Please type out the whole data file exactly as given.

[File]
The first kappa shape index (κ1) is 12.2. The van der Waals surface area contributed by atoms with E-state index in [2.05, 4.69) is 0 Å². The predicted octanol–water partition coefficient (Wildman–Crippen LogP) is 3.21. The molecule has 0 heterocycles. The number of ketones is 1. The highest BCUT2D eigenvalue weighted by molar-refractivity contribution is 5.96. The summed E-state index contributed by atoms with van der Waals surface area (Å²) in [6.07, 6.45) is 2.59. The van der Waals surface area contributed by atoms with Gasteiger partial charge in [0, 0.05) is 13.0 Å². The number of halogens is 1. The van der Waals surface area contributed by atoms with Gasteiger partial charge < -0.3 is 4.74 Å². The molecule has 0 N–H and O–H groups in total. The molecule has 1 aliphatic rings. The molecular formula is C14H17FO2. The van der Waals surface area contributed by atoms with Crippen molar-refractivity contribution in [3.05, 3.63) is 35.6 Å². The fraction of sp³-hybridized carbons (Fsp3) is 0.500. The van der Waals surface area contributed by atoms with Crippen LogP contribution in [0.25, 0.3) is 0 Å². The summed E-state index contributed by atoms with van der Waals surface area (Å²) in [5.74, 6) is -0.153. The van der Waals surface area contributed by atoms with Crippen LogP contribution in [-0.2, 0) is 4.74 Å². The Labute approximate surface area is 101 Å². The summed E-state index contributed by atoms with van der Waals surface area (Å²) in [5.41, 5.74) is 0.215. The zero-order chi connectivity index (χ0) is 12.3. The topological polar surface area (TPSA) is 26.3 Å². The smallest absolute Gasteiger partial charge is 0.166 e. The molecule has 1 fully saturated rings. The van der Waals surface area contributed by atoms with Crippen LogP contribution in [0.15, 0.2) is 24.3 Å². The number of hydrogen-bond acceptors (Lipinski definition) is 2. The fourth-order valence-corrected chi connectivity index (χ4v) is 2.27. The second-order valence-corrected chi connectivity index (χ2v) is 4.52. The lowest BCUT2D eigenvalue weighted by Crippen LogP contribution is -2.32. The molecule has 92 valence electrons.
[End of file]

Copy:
The first kappa shape index (κ1) is 12.2. The van der Waals surface area contributed by atoms with E-state index in [2.05, 4.69) is 0 Å². The predicted octanol–water partition coefficient (Wildman–Crippen LogP) is 3.21. The molecule has 0 heterocycles. The number of ketones is 1. The highest BCUT2D eigenvalue weighted by molar-refractivity contribution is 5.96. The summed E-state index contributed by atoms with van der Waals surface area (Å²) in [6.07, 6.45) is 2.59. The van der Waals surface area contributed by atoms with Gasteiger partial charge in [0, 0.05) is 13.0 Å². The number of halogens is 1. The van der Waals surface area contributed by atoms with Gasteiger partial charge < -0.3 is 4.74 Å². The molecule has 0 N–H and O–H groups in total. The molecule has 1 aliphatic rings. The molecular formula is C14H17FO2. The van der Waals surface area contributed by atoms with Crippen molar-refractivity contribution in [3.05, 3.63) is 35.6 Å². The fraction of sp³-hybridized carbons (Fsp3) is 0.500. The van der Waals surface area contributed by atoms with Crippen LogP contribution in [0.25, 0.3) is 0 Å². The summed E-state index contributed by atoms with van der Waals surface area (Å²) in [5.74, 6) is -0.153. The van der Waals surface area contributed by atoms with Crippen LogP contribution in [-0.2, 0) is 4.74 Å². The Labute approximate surface area is 101 Å². The summed E-state index contributed by atoms with van der Waals surface area (Å²) in [5.41, 5.74) is 0.215. The zero-order chi connectivity index (χ0) is 12.3. The topological polar surface area (TPSA) is 26.3 Å². The smallest absolute Gasteiger partial charge is 0.166 e. The molecule has 1 fully saturated rings. The van der Waals surface area contributed by atoms with Crippen LogP contribution in [0.15, 0.2) is 24.3 Å². The number of hydrogen-bond acceptors (Lipinski definition) is 2. The fourth-order valence-corrected chi connectivity index (χ4v) is 2.27. The second-order valence-corrected chi connectivity index (χ2v) is 4.52. The lowest BCUT2D eigenvalue weighted by Crippen LogP contribution is -2.32. The molecule has 92 valence electrons.